I’ve never considered myself the Bruce Springsteen of running – I wasn’t Born to Run.
In fact, the first time Wouna and I gave in to a nagging runner friend and joined her for a 5km fun run I was already past 30. And little kids of between 3 and 5 ran the shit out of me.
Maybe it was the shock of realising we weren’t able to run continuously for more than 2km, or the fact that kids that scarcely reached my knees easily ran away from us, but from that day we did our best to get better at the running game. Running together, we persevered, eventually managing our first 10km race, then a 21, then a 32, and then the wheels came off – the classic story of injury from over-use. We rested, cut back, tried again, this time getting all the way to completing a marathon at a pretty decent 6min/km pace. The sky was the limit, so we did more marathons, and quickly progressed to our first ultra – the scenic Two Oceans marathon in Cape Town. After this came injury again, followed by cut-back and rest, slow build up, eventually another marathon, and so forth, until now, about 10 years later, I would contend that we’ve spent enough of the past decade on the road (or on the trail) to be able to refer to ourselves as runners.
Yet, even now, running is still not a non-negotiable activity in my daily life. I don’t get up at 5:00 every day, rain or shine, and hit the road for my daily 8km running fix. In fact, I still have to work hard every day to convince myself that I should hit the road, that I’ll feel better after the run (which I do, without exception, but still…). And I don’t even want to talk about when the weather’s bad, or if I had a glass too much wine the previous night! I still have huge gaps every so often in my running log, where I drop out completely and go without running for months.
I’m curious what it would take to get me to that point where running is no longer an option, but a compulsion. What is the drug I need to become a real can’t-go-without-it-for-a-single-day running addict?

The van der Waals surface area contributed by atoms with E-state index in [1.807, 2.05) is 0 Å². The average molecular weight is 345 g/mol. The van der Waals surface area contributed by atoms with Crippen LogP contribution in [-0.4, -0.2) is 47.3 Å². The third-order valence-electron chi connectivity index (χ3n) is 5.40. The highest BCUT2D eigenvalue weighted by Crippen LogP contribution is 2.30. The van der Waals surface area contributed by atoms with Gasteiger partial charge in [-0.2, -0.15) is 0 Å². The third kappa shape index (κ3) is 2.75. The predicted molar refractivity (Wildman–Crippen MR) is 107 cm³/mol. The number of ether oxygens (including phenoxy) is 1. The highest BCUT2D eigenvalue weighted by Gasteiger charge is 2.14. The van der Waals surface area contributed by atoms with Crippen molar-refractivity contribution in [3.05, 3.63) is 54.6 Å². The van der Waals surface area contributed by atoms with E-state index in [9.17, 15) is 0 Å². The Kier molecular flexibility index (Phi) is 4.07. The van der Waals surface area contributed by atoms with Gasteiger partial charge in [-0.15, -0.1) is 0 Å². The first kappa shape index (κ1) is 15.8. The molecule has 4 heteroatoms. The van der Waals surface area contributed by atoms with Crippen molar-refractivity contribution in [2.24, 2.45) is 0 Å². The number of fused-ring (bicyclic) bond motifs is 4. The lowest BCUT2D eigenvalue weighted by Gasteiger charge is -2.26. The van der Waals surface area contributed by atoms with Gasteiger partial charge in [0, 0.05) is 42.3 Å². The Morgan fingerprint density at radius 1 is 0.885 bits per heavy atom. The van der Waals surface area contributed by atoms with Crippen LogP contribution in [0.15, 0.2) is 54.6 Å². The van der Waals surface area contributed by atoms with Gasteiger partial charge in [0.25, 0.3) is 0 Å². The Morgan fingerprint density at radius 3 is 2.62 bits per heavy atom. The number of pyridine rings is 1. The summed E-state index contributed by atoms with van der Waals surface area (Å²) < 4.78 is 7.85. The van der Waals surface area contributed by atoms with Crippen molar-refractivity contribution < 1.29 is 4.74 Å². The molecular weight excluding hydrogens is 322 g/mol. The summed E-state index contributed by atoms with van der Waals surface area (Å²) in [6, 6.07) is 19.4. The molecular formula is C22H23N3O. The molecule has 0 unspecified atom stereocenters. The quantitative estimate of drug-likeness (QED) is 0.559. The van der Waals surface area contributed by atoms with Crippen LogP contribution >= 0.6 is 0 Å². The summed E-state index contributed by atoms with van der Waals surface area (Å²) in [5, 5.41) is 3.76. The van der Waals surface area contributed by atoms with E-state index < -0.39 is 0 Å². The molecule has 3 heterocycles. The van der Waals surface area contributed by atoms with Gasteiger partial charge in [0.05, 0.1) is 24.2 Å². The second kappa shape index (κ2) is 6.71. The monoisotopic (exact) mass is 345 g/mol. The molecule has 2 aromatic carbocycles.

Could it be routine? Being self-employed, with no fixed daily routine, means I have to make a conscious decision that it’s “time to run”. If your day is rigidly structured, and you know 5:00 – 5:45 is your running slot, the battle must be halfway won. On the other hand, the luxury of a flexible schedule should have the advantage that, if its raining at 8:00, you can always still go running at 15:00. So lack of routine can’t be an excuse.
Could it be motivation? I’m not chasing some mythical sub-40 minute 10km race. And I’m not seriously trying to lose weight (although that won’t be a bad thing). Many committed runners I know have stories to tell as to why they run – loss of a partner, running for a cause, overcoming a (different) addiction, a serious health scare… I, on the other hand, pretty much run because I like it, and (to be honest) to make sure that I’m never beaten by a 3-year old again.
Basically, when I think about what drives me to run, its quite simply the need to know that I can do it. To know that, if your car breaks down 10kms from home, you’re not completely screwed – you can actually make it home. To know that, if a once-in-a-lifetime opportunity comes along to participate in some physical challenge (be it a scenic trail run, or a chance to climb a mountain, or to walk 800km because, over a bottle of wine, you thought it was a cool idea…) you can do it, because you’re a runner, and you know that, in your own special way, you are capable of amazing achievements.
As the running joke goes – Chuck Norris never ran a marathon. That is why I run. It may not get me out on the road every day, but it ensures that, despite bad days and lay-offs, in my head I will always be a runner.
Because just maybe… tramps like us, baby we were born to run.